Did you know…
Dogs can contract Lepto from the mucus membranes in their nose.
Lepto is a bacterial infection that spreads through the urine or other bodily fluids of infected animals (such as squirrels, raccoons, mice, etc) and this urine can leach into the soil or water. If this bacteria reaches broken skin, or the mouth, the eyes, or, the mucus membranes of the nose, your pet can get this infection. Leptospirosis is a zoonotic disease, meaning your furry friend can pass it along to you and vice versa. If your dog contracts Lepto, they may exhibit fever, lethargy, lack of appetite, vomiting and diarrhea, abdominal and muscle pains, destruction to the kidneys and/or liver, and severe weakness among other symptoms, and perhaps death. Treatment is a long and arduous process, and in my experience, not often a good prognosis. So if you have a dog who uses their nose to sniff around in the backyard, on the patio, or in the garage, or even any place a mouse could get to (like inside your house), please consider getting them vaccinated against Lepto.
Did you know…
Some dogs can smell cancer.
Since 1989, studies have been conducted that test and confirm this theory. Cancer can leave specific odor signatures from their malignant organic compounds throughout the body and its secretions. Our very cells create these specific odors so dogs, usually if trained for this, can detect these odors in our sweat, excrement, skin, and breath.
Dogs can smell fear. In a 2018 article regarding “interspecies emotional communication” it is explained how we humans give ourselves away without even trying: our chemical signals, our body odors or chemosignals, betray our emotions. Dogs can pick up on these chemical signals and any secondary odors that follow. For example, if someone is afraid of a dog, their hands and armpits may sweat and dogs can smell this stress sweat as well other chemosignals. The two emotional states that a dog can distinguish are fear and happiness, which may be integral for a nervous pet parent to realize the next time they are with their pet at the vet. Dogs are attuned to us, especially the humans they live with and love. If you are nervous, this may very well make your dog or cat nervous and impede the exam or blood draws, etc. They feed off of our emotions.
How do dogs have such amazing nasal superpowers? Humans have about 6 million scent receptors in their nose; cats have about 45 to possibly 80 million; and dogs have over 100 million. That’s a lot of olfactory information compared to what we humans have! Dogs and cats also have a full functioning Vomeronasal organ (or Jacobson’s organ) whereas humans do not. This Vomeronasal organ, located underneath the nasal passageway, is used to detect many types of specific pheromones. There are more biological functions that give our furry friends an olfactory advantage. Humans have only two scent-distinguishing proteins in their nose whereas dogs have about 9 and cats have about 30 (as a cat mom I found this interesting). Dogs also have the ability to distinguish which of its nostrils detected a certain scent, which in turns helps the dog to follow that scent. It’s no wonder that dogs are employed to search out missing persons and sniff out drugs. Their noses are, by nature, simply superior to ours.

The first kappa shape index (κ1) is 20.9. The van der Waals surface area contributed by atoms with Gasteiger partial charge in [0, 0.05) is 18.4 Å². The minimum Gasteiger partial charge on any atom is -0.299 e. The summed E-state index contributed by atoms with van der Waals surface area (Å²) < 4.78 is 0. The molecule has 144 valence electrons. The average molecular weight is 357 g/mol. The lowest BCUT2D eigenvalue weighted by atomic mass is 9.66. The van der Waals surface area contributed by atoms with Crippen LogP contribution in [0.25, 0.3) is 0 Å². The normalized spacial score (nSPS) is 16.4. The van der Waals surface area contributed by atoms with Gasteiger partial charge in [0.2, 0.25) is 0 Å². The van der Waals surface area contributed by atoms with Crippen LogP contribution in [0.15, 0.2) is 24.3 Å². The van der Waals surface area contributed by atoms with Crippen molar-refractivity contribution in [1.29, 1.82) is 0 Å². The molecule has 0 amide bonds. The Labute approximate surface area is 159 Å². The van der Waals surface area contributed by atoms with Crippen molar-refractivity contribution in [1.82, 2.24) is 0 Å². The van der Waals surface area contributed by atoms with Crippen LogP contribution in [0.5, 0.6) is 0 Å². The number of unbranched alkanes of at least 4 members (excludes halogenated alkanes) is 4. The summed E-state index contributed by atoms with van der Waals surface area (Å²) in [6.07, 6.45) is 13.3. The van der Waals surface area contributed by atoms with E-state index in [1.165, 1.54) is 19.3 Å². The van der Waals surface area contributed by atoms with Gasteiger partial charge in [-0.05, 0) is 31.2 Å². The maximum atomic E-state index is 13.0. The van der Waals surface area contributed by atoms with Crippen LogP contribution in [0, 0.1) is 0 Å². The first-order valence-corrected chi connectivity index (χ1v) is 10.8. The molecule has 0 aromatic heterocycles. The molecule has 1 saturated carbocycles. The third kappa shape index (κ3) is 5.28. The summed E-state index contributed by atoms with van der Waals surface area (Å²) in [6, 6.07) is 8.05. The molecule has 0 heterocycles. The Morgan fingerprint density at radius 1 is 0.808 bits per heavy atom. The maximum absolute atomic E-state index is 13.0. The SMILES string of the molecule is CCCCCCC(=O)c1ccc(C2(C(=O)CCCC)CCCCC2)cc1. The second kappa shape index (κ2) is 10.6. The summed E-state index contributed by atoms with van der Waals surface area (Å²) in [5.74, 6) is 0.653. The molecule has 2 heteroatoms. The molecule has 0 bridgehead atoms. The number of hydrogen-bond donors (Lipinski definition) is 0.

Did you know…
Brachycephalic (essentially meaning “short head”) refer to any breed of animal with short noses and/or squished faces.
They can have varying degrees of narrowed nostrils or, stenotic nares, which can of course impede their breathing and so they resort to heavy panting or open-mouth breathing. The Bracycephalic skull is so cramped that it is difficult for this breed’s thick tongue and elongated soft palate (tissue that separate the oral and nasal cavities) to all fit.
Brachycephalic breeds (Chinese Pugs, French Bulldogs, American Bulldogs, English Bulldogs, Pekingese, Lhasa Apsos, Boston Terriers, Persian cats, British shorthairs, Himalayans, Burmese cats, etc) require particular anesthetic protocol because they are typically more likely to have airway obstruction risks during the pre-anesthetic period, which is also why any anesthetic procedure done will cost more time and possibly particular medications (minimal sedative meds and required quick intubation) and which is why a pet like a French Bulldog probably cannot and should not have a surgery done with a “next in line” type of spay/neuter clinic. Brachycephalic Obstructive Airway Syndrome (BOAS) is a term which refers to the abnormalities of the Brachycephalic breeds like narrowed nostrils, elongated soft palates, thick enlarged tongues, hypoplastic trachea, and laryngeal collapse among other conditions and a term all parents of a Brachycephalic breed should know.
- Resources used:
- D’Aniello, B., Semin, G.R., Alterisio, A. et al. Interspecies transmission of emotional information via chemosignals: from humans to dogs (Canis lupus familiaris). Anim Cogn 21, 67–78 (2018). https://doi.org/10.1007/s10071-017-1139-x